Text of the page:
In late June 2019, Iran downed a U.S. Global Hawk drone in the Strait of Hormuz, and President Trump ordered a cyberattack and the imposition of new sanctions. Later in July, the United States downed an Iranian drone in the Strait of Hormuz after the drone approached a U.S. Navy ship. In September 2019, the United States deployed a small number of troops to bolster Saudi air defenses after a Houthi strike on a Saudi oil facility that Saudi Arabia blamed on Iran. On December 31, Trump blamed Iran for backing protests that tried to seize the U.S. Embassy in Baghdad. Days later, on January 3, 2020, tensions peaked when the United States killed Qasem Soleimani, the commander of Iran’s Quds Force, in a Baghdad air strike. In response, Iran said it would no longer adhere to restrictions under the nuclear deal, and it accidentally shot down a Ukrainian passenger plane while on high alert. In late 2020, Trump continued to ratchet up sanctions, and Iran boosted uranium enrichment to levels well beyond the limits of the nuclear deal after one of its top nuclear scientists was killed.

Recent Developments

Shortly after his inauguration in January 2021, President Joseph R. Biden launched revived efforts to get both Tehran and Washington to comply with the JCPOA. In February, the Biden administration announced three opening moves, signaling a desire to get negotiations back on track: accepting an invitation from the EU to attend a meeting of the P5+1 countries, rescinding the Trump administration’s invocation of “snapback” sanctions at the UN, and lifting travel restrictions on Iranian diplomats in New York. In April 2021, the two countries began the first round of several negotiations in Vienna, though neither side wanted to be the first to resume its obligations under the deal. Shortly after, Iran blamed Israel for an explosion at its Natanz nuclear facility and subsequently boosted uranium enrichment to 60 percent, closer to the level required for a bomb. In June, talks stalled further after Ebrahim Raisi won the Iranian presidential election and took a more hardline stance toward negotiations. In early 2022, Israel hosted the Negev Forum, which brought together Middle Eastern countries that had normalized relations with Israel to deter Iran, and the United States held secret military talks with several countries in the region.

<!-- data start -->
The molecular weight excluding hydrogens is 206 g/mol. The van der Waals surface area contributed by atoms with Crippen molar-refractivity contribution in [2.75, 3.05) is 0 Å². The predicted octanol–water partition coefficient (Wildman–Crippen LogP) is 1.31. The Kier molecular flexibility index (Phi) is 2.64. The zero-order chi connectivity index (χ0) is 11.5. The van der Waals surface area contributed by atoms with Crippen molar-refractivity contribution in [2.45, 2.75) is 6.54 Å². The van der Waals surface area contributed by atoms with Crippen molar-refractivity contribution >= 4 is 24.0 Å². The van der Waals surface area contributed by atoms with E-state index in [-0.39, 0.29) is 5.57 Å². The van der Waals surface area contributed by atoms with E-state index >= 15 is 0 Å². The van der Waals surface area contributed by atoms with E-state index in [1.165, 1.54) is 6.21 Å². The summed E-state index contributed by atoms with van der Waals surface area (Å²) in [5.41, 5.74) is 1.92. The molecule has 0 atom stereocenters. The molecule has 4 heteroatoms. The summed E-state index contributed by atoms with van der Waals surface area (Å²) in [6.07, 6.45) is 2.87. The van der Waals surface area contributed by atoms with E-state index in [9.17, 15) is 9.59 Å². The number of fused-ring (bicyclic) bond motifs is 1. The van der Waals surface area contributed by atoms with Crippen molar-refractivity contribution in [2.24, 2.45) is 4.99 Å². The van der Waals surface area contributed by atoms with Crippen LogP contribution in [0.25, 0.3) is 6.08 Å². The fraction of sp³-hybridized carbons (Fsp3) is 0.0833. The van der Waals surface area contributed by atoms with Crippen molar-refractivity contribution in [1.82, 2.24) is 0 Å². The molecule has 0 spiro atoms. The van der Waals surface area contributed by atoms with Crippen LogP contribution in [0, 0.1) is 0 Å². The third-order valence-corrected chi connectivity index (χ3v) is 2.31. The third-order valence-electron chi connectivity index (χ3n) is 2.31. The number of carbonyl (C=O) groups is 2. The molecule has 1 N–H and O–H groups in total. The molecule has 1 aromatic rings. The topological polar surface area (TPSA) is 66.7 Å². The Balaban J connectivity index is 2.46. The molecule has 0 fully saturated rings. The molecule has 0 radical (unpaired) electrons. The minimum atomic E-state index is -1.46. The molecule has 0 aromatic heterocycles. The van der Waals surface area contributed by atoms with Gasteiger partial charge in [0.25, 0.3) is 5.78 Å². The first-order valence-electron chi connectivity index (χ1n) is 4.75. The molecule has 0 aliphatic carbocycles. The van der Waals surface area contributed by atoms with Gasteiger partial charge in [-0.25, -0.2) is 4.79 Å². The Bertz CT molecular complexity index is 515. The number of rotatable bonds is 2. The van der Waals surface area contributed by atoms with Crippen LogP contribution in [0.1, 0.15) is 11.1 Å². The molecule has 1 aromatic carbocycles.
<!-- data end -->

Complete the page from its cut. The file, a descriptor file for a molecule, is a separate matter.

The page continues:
In May 2023, China brokered a deal to restore official ties between Iran and Saudi Arabia, and Iran reopened its embassy in Riyadh. Iran has also pursued rapprochement with the UAE and expressed support for a regional dialogue in a bid to decrease its isolation. However, Iran continued military provocations in 2023, unveiling a new ballistic missile, seizing two tankers in April and May, and attempting to seize two more in July. In response, the United States sent F-16 fighter jets to the Persian Gulf, and more than three thousand Navy and marine troops, led by an aircraft carrier, sailed through the Suez Canal toward the area as part of a new maritime force.

The risk of direct confrontation between the United States and Iran increased significantly following the outbreak of the Israel-Hamas war, where Iran-backed proxy forces are ramping up strikes in protest of Israel’s military incursion into Gaza, including more than 150 attacks on U.S. targets in Iraq and Syria. In response, the United States ordered airstrikes on two Iran-backed facilities on October 26 and eighty-five more Iran-affiliated targets in the two countries on February 2, 2024. The Houthis in Yemen, and Hezbollah in Lebanon—both major players in Iran’s “axis of resistance”—have also opened war fronts in the Red Sea and Israel’s northern border with Lebanon, spurring fears of regional spillover.

On April 1, 2024, tensions peaked when a suspected Israeli airstrike against an Iranian consular building in Damascus, Syria, killed two of its generals and five military advisors. Iran retaliated by launching over three hundred drone and missile attacks on April 13; Israel stated that it intercepted 99 percent of the strikes with the help of France, the United Kingdom, and the United States. The response marked the first time Iran had directly targeted Israel.